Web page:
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7:07 AM Tue, Oct. 16th

Column: Some things just aren't that funny

Did Comedy Central's Stephen Colbert strengthen his argument about illegal immigrants and immigration reform by testifying before Congress in his comedic character? Or did he undermine it and insult Congress?

The debate rages on with most outrage coming from conservatives.

Colbert testified in his Bill O'Reilly parody persona, saying things such as: "I don't want a tomato picked by a Mexican. I want it picked by an American, sliced by a Guatemalan . . . and served by a Venezuelan in a spa where a Chilean gives me a Brazilian."

Colbert did break character once to answer a question by Rep. Judy Chu. His response was heartfelt and thought provoking. But then it was back to his shtick...

What if politicians extensively used comedy to try and make points? For instance, an Oval Office speech by President Barack Obama might go like this:

"My fellow Americans. I know Newt Gingrich thinks I should say 'My fellow Kenyans' or 'My fellow anti-colonialists,' but we're really good friends. Years ago, Newt invited me to his wedding. I told him I couldn't make it but would attend his future weddings.

"I'm here to talk about jobs, unemployment and the stomach-churning fear of unemployment. I feel that myself these days.

"But a lot of this isn't my fault. It's due to the actions or inactions of some in Congress. For instance, take John Boehner. Please.

"You know John Boehner? He's that tan guy who talks like he's a policeman. Maybe that explains his Coppertone. Get it? Coppertone? I've got a MILLION of them! Unfortunately, I don't have a million new jobs.

"But it's great being President. The hardest thing is constantly dealing with ideologues who battle me on my proposals, demonize me, hate compromise, and wish I wasn't in the White House. But enough about progressive Democrats.

"You know 'progressive': "progressive" is to 'liberal' what 'pre-owned cars' is to 'used cars.'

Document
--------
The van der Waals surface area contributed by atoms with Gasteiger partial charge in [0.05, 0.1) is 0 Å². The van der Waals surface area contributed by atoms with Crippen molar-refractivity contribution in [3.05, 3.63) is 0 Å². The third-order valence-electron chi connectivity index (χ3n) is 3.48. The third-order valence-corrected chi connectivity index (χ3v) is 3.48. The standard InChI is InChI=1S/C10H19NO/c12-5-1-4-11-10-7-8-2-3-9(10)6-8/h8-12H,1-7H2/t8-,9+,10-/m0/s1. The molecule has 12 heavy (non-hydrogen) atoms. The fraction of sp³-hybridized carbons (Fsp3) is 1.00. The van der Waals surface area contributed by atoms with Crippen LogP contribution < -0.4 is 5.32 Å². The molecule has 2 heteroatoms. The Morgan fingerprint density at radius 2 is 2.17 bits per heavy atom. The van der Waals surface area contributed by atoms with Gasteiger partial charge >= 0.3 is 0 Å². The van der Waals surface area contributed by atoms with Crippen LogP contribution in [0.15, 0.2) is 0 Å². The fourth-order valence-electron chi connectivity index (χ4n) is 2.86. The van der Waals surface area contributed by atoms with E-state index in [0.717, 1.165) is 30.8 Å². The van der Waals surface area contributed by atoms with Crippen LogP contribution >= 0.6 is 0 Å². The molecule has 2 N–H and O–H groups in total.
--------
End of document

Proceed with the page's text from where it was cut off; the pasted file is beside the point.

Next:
"Our other problem is the attitude of the Republican Party, the party of:"no" - n-o. Or as Dan Quayle would spell it: 'n-o-e.'

"These are the little jokes, folks. If you're looking for big jokes you'll find them on your ballot this November. My name is Barack, and I'll be here until January 2013 unless a Republican Congress finds grounds to impeach me. Love ya!!!"

Why is it presidents don't use humor excessively? Because there's an aura about the office. Whoever holds it also symbolizes those who previously gave up chunks of their lives - and even their lives - to serve as president.

We can joke about Congress. But throughout our country's history, respect has been shown to it in deference to those who served and will serve. Testifying is taken seriously.

Did Colbert do a fascinating comedy bit? Yes. Was it a good example of comedy irony for young comedians to study? Yes.

But appropriate? Absolutely not - a sentiment echoed on Sunday by House Majority Leader Steny Hoyer.

You don't have to be a Republican to be angry or saddened that yet another bar on thoughtful discussion has been virtually hurled out the window.

A huge contrast with Colbert took place last week at the Clinton Global Initiative in New York with actor Jim Carrey. Carey appeared as the Better U Foundation's founder on a small farming panel to explain his work on a rice irrigation system that could produce 50-150 percent more yield with less water, less seed and no fertilizer or pesticides. He opened with one joke - and then was deadly serious.

Don't defend Colbert or those who enabled him. This is NOT a matter of politics.

It's a matter of needing to acknowledge that we face complex problems and should respect our institutions' grandeur and norms. And to realize that there are times when entertainment and ridicule not only don't fit but actually undercut the serious argument that someone is sincerely trying to make.